I’ve been traveling to New York for years, and each visit is an introduction to something new.
Finding myself alone on the train platform at Grand Central, it wasn’t hard to find beauty.
The juxtaposition between old and new is everywhere.
And unintentional humor can result from otherwise mundane efforts.
A trip to Red Hook provides a reason to take heart – the drive to tear down the old and replace it with something new isn’t always the norm.
Objects of interest can be found in unlikely places, like a front porch.
The remnants of the distilling process are set aside for a furniture builder.
A simple metal door takes on an artistic patina – more proof that nature is the master artist.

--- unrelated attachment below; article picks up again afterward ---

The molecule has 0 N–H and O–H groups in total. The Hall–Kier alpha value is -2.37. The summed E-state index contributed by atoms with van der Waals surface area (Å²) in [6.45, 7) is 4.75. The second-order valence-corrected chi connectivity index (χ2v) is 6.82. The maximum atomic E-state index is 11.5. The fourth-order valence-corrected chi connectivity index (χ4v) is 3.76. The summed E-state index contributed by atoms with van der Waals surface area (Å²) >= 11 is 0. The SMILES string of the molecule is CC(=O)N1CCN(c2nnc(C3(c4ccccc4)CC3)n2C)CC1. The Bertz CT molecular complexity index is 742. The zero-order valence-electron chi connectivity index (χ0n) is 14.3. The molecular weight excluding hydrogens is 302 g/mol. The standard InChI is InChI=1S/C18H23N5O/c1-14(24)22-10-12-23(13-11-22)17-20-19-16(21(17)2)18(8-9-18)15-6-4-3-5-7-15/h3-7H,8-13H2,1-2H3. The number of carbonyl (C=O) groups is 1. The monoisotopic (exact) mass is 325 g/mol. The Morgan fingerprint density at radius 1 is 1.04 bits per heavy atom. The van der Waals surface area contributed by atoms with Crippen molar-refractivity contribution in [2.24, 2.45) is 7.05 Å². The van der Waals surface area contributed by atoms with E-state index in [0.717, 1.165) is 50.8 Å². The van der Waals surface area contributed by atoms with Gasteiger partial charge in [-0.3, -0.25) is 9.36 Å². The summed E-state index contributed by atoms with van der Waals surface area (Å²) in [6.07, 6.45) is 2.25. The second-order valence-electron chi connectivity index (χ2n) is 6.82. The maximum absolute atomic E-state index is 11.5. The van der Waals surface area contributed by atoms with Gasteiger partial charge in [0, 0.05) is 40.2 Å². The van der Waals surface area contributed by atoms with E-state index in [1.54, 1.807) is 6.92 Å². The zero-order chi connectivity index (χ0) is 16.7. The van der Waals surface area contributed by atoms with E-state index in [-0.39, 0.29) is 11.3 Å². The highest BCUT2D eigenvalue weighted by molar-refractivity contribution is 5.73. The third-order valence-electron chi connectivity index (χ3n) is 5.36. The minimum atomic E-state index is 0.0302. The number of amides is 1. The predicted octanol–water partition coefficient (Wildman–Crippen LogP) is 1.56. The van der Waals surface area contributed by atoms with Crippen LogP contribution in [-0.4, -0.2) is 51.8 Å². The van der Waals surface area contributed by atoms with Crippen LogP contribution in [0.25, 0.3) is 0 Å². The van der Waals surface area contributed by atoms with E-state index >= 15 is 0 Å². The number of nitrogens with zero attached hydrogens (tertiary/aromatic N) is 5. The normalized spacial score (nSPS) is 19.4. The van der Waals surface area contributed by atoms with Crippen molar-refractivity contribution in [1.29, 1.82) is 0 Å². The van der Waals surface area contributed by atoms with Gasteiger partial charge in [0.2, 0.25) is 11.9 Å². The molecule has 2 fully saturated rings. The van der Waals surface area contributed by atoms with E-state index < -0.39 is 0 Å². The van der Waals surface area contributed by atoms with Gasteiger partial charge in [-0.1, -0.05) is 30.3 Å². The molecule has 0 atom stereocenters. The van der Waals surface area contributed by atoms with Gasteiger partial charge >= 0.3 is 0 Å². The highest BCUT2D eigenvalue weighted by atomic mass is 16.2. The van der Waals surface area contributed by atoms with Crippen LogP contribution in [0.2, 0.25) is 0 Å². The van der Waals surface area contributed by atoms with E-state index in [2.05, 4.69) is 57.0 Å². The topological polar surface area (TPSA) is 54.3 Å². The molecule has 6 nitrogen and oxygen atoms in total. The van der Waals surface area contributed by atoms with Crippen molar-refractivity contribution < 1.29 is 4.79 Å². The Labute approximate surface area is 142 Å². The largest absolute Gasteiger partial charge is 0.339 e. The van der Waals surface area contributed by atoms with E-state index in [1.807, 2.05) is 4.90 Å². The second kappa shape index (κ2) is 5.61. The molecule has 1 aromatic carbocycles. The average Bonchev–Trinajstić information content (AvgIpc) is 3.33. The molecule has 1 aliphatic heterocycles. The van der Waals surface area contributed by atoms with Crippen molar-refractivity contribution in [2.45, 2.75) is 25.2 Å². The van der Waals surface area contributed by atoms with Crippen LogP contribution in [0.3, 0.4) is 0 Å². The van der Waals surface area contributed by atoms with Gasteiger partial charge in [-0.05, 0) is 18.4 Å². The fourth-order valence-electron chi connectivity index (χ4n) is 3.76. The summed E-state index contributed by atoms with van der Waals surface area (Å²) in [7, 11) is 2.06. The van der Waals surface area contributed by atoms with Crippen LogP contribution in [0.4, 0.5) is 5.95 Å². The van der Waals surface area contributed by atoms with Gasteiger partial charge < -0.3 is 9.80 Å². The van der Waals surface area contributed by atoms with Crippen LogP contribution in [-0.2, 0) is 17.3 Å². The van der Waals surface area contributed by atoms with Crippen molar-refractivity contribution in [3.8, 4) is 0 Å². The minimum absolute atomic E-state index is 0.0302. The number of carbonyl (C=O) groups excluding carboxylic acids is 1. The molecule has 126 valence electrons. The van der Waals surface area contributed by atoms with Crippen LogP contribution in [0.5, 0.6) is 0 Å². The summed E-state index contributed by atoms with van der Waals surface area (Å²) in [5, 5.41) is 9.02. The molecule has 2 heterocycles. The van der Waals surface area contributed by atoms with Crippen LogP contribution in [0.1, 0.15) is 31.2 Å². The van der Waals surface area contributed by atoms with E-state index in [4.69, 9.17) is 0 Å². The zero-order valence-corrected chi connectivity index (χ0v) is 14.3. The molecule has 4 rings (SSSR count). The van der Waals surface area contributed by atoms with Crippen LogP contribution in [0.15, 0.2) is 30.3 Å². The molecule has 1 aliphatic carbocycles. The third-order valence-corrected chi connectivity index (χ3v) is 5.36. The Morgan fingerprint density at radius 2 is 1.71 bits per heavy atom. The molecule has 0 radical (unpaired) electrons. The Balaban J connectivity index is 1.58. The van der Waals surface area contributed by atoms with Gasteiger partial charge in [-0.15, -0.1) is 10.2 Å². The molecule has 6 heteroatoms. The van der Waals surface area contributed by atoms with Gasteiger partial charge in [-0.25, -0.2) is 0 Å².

And accidents seem almost intentional.
The remnants of an earlier time take on an eerie quality when presented for sale at an antique shop.
And an essential piece of civil society is no longer needed.
The city seems to be in a state of perpetual construction.
Everything in a city is built to support life, and everything is grinding everything else down.
A flea market finds a home in a spot where a building once stood.
Meeting friends for dinner in the Financial District, we took a minute to appreciate the Brooklyn Bridge from a new vantage point.
While this area is up-and-coming, there are still some spaces in need of love.
David Roth is an artist, musician, and designer in Chicago. In his spare time he serves as the editor of this magazine. He’s also a very proud dad. You can see more of his photographs here.